Town Hall Meet Engages Residents
Bushwick residents began their involvement in rezoning the neighborhood during a town hall meeting last Thursday, Aug. 21, at St. Joseph Church, learning about and engaging in the extensive process.
The meeting was needed to include more community voices in the process, according to Brooklyn Community Board 4 District Manager Nadine Whitted. It was organized by City Council Members Antonio Reynoso and Rafael Espinal as a forum to explain and engage the Bushwick community in the rezoning process, both noted.
Reynoso’s office tapped officials from the Department of City Planning to give residents some information on rezoning, and so they could provide feedback of what they feel fits in the community. Both he and Espinal stated they want to engage and include more community voices in the process.
Both Espinal and Reynoso represent parts of the rapidly growing area.
“Our goal is to get community input,” Espinal said, “on what we want, not only what we don’t want. When we sit down with the city, we want to be able to tell them this is not what he community wants.”
“We want to make sure Bushwick stays Bushwick,” Espinal added.
Whitted told the Times Newsweekly last Friday that she plans to be involved in the process “from the beginning to the end.”
“I think there is a lot of digestion of info. And I think that is a good step,” she said.
While Whitted has dealt with rezoning often at the community board, she believes this was a way to both disseminate information and hear from residents
“We need to start having conversations with people in the community about what they want,” she said. “It was just the community board and needed to halt that and bring in more people in the community.”
“By working in tandem, we got to where we were last night. The neighborhood is ripe for rezoning,” she added
Anna Slatinsky, a city planner at the Department of City Planning gave a presentation to explain the development and rezoning process to residents.
The department is a mayoral agency and has offices in each of the five boroughs, she said. It supports the City Planning Commission, that “work at maximizing housing where we have a shortage of housing,” Slatinsky said.
“The kinds of conversations we are having here tonight can form how we think about neighborhoods in a comprehensive way,” she said. “Our main policy tool is zoning. It governs what you can build, where and when.”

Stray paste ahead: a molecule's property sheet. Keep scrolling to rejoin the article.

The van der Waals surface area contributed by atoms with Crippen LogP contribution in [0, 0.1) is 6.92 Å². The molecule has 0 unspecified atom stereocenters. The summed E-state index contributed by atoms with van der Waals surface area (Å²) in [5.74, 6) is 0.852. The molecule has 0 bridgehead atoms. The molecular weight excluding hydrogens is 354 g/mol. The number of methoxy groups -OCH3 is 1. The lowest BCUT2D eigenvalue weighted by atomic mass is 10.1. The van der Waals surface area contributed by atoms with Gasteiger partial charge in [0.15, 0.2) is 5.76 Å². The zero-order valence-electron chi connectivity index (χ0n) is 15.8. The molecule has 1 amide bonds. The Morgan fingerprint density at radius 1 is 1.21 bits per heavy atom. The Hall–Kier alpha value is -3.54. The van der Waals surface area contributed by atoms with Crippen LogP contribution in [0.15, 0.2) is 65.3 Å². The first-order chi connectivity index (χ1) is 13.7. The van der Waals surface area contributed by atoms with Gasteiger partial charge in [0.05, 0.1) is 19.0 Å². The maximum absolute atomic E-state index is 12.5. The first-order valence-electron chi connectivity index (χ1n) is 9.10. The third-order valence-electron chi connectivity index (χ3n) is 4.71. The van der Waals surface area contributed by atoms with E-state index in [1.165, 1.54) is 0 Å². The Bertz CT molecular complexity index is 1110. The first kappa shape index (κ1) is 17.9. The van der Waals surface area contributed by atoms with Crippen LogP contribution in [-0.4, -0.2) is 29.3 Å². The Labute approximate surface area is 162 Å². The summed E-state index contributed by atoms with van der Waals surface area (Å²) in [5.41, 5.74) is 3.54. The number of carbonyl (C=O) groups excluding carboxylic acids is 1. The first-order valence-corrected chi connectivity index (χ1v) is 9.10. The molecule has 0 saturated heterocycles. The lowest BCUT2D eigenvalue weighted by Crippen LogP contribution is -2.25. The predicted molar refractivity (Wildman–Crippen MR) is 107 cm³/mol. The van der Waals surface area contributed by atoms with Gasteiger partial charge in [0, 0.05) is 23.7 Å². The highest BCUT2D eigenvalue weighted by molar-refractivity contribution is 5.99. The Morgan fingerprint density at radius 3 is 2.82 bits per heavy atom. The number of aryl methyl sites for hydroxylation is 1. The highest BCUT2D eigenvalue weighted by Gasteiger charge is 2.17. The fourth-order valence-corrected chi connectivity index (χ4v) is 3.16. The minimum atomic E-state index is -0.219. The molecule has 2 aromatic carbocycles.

“Both these and the size and shape of the building is governed by zoning,” she added.
Slatinsky outlined the order of the rezoning process, which begins with community engagement, she said. What follows is, project research; review of rezoning proposals; an attempt to build consensus on rezoning proposals; a technical analysis and environmental review; proposal certification; the Unified Land Use Review Process (ULURP); and approval, when finally the new zoning becomes law.
Attendees were asked to provide their feedback on several issues in the area by writing their suggestions next to maps that were hung on walls showing existing transportaion routes; subways, buses and biking paths; new construction since 2005; commercial and industrial land; and open space.
The community also was asked to provide some ideas on transportation routes, economic development and new housing development in Bushwick.
The community can engage in the process by joining a steering committee, Reynoso’s Bushwick and Ridgewood organizer Kevin Worthington said.
“Today is a good start, but I believe we could even better,” he said. “This is an important first step.”
Residents can also engage by helping to educate the community and spreading the word, he stated. Another meeting to further the same ideas, and map out a long-term strategy for the neighborhood will be held in the third week of September, it was noted.
Worthington encouraged the attendees to stay involved and said, “all you here are community leaders with the capacity to spread information.”
“It truly is a unified Bushwick,” Reynoso said. “We have to do this together.”
“I’m happy to be here as the chairperson and also a resident,” Board 4 Chairperson Julie Dent said. “We want to make sure housing that comes into Bushwick is what you want,” Dent said.
“The community board kind of talked about it for a while,” Whitted said. “So we’re here to begin the conversation as to what we want the community to look like in 10 years.”
“We’re hopefully going to come to consensus. Stay tuned for more,” she added.